An Adaptation of the Traditional Use of Paper, Wood, Earth, and Concrete
Sueños (in English, dreams—of the past or future; a cherished aspiration, ambition, or ideal)
A participatory architectural installation created with the participation of three MIT faculty is featured in the Mextrópoli Architecture and City Festival (September 21-25, 2022), one of the largest architecture exhibitions in Latin America. The installation will be on view until October 2.
Sueños con Fiber/Timber, Earth/Concrete unfolds stories about Mexico City through four materials: paper, wood, earth, and concrete. Through its critical adaptation of traditional uses of these materials, this installation invites visitors to recognize the palimpsest of Mexico City’s histories and imagine new possibilities.
Sarah Williams, Caitlin Mueller, Rafi Segal, and collaborating artist Marisa Morán Jahn have engaged with researchers and staff from MIT’s Norman B. Leventhal Center for Advanced Urbanism and community partners New Story and Échale, together with Manufactura, Anfora Studio, and Formas de Fibra de Vidrio to create the installation, which has received support from Mota-Engil, a global engineering and construction consortium focusing on civil construction, public works, port operations, waste, water, and logistics.
The installation has been designed by architects, designers, urbanists, engineers, and artists from MIT, Mexico City, and the Latin American diaspora. In addition to the opening, a series of events will take place around the installation.
“To create civic change, the public must truly understand innovative ideas so they can advocate for them,” says Sarah Williams, director of the MIT Norman B. Leventhal Center for Advanced Urbanism and the MIT Civic Data Design Lab. “Bringing research to the public through open forums similar to the Mextrópoli pavilion creates the education and debate essential for creating new policies and technologies for our cities.”
The installation consists of two main pavilions:
Sueños con Fiber/Timber reflects on the past and future of Mexico City. Built from wood recycled from the city’s iconic rollercoaster (La Feria’s Montaña Rusa), the pavilion adapts the pre-Columbian art form known as papel picado(perforated paper), whose openings invite ancestors to pass through to the present.
“City-making is about finding new ways to express collective memories and aspirations,” says Rafi Segal, architect and associate professor of architecture and urbanism at MIT. “The Fiber/Timber pavilion uses familiar materials in a new way: salvaged wood and traditional amate paper are assembled to create a new urban space at the existing Alameda Square corner. As such, visitors experience the power of making something new out of something old.”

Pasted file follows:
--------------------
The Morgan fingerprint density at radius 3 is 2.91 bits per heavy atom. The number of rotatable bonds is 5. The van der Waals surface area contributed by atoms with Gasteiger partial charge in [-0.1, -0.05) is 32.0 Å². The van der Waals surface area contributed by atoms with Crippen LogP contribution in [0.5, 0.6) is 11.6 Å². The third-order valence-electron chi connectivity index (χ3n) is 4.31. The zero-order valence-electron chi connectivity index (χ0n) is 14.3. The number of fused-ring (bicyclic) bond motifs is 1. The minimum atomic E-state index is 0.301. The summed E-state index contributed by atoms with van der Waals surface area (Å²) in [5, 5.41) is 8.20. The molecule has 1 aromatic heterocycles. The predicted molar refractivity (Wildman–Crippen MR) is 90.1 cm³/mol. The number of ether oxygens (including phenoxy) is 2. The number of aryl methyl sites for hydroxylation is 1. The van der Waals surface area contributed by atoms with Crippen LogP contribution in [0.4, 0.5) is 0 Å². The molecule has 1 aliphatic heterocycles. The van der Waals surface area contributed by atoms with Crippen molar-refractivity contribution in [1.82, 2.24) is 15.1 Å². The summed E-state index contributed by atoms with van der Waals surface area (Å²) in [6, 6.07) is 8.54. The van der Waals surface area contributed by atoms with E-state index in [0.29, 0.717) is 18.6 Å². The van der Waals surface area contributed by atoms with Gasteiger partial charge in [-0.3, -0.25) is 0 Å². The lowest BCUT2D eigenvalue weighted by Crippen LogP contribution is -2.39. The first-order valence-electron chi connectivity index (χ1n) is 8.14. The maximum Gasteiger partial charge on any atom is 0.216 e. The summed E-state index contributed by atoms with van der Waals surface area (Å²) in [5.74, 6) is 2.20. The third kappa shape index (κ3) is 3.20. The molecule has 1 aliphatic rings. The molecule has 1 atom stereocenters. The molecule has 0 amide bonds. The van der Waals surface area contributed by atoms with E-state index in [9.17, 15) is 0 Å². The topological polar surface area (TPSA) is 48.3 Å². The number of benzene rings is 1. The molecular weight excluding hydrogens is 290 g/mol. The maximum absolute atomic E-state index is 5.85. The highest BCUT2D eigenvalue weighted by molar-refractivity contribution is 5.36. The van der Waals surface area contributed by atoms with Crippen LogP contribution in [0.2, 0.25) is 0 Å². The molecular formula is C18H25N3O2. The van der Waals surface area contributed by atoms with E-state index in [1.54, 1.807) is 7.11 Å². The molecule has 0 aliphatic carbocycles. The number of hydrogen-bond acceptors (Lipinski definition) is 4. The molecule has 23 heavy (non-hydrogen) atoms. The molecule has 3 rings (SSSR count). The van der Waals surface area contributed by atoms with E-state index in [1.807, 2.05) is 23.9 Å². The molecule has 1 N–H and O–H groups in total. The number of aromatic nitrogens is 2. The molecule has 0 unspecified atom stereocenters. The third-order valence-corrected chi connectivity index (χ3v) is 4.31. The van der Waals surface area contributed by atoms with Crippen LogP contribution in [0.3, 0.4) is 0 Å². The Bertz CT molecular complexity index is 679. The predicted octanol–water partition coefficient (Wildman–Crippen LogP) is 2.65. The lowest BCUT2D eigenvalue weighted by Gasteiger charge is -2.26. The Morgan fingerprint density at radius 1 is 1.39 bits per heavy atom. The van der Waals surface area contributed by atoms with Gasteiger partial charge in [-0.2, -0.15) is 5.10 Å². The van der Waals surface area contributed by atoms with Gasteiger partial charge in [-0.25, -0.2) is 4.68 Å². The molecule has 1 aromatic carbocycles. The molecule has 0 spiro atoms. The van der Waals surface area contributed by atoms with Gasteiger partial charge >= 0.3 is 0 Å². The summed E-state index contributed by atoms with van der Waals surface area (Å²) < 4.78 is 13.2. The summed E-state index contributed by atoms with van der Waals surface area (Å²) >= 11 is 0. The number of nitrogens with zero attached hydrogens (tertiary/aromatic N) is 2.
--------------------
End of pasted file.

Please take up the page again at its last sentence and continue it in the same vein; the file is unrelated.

Sueños con Earth/Concrete explores the future of affordable housing in Mexico by minimizing the material impact of existing construction methods. This pavilion has been developed in partnership with New Story, an international nonprofit organization that pioneers solutions to end global homelessness, and Échale, a social enterprise based in Mexico that offers housing solutions through the integral development of communities.
According to Caitlin Mueller, associate professor of architecture and director, MIT Digital Structures, “We’re trying to use our research and the exhibition to elevate the conversation about sustainable technology and equity. We believe technology can be applied to all building types and have a positive impact for all people.
“The aim of Sueños con Concreto y Tierra is to apply innovation and research to a problem that is not well studied in structural design. The result is a construction system and methodology that is scalable and applicable for many different contexts and communities.”
About the role of art and architecture in conceiving of future cities, Marisa Morán Jahn, artist and filmmaker, says, “As a society, it’s imperative that we look to the past to inform how we imagine the future. Art, architecture, and cultural traditions both contain and span millennia, enabling us to understand our world in a broader sense.
“The opportunity to collaborate with artisans, designers, engineers, architects, and community groups in Mexico around pressing issues is absolutely reinvigorating. It introduces new ways of working and sharing resources that transform what’s possible.”
New Story is an international nonprofit organization that pioneers solutions to end global homelessness. From a human-centered design curriculum to 3D printing to housing finance products, each innovative solution has helped more than 14,000 people achieve their dream of having adequate housing.
For more information, visit newstorycharity.org
Victor Mendoza, Manager of Construction Sector Interventions
Échale is a social enterprise based in Mexico City with a mission to promote holistic development for marginalized communities. We provide quality housing solutions to underserved families through access to microcredits, innovative technology and workshops to encourage social inclusion. For over 25 years, Échale has provided around 250,000 housing solutions that have benefited more than 1 million people. For more information, visit: https://echale.mx/
Fernanda Herrejón Aragón, Business Development Manager
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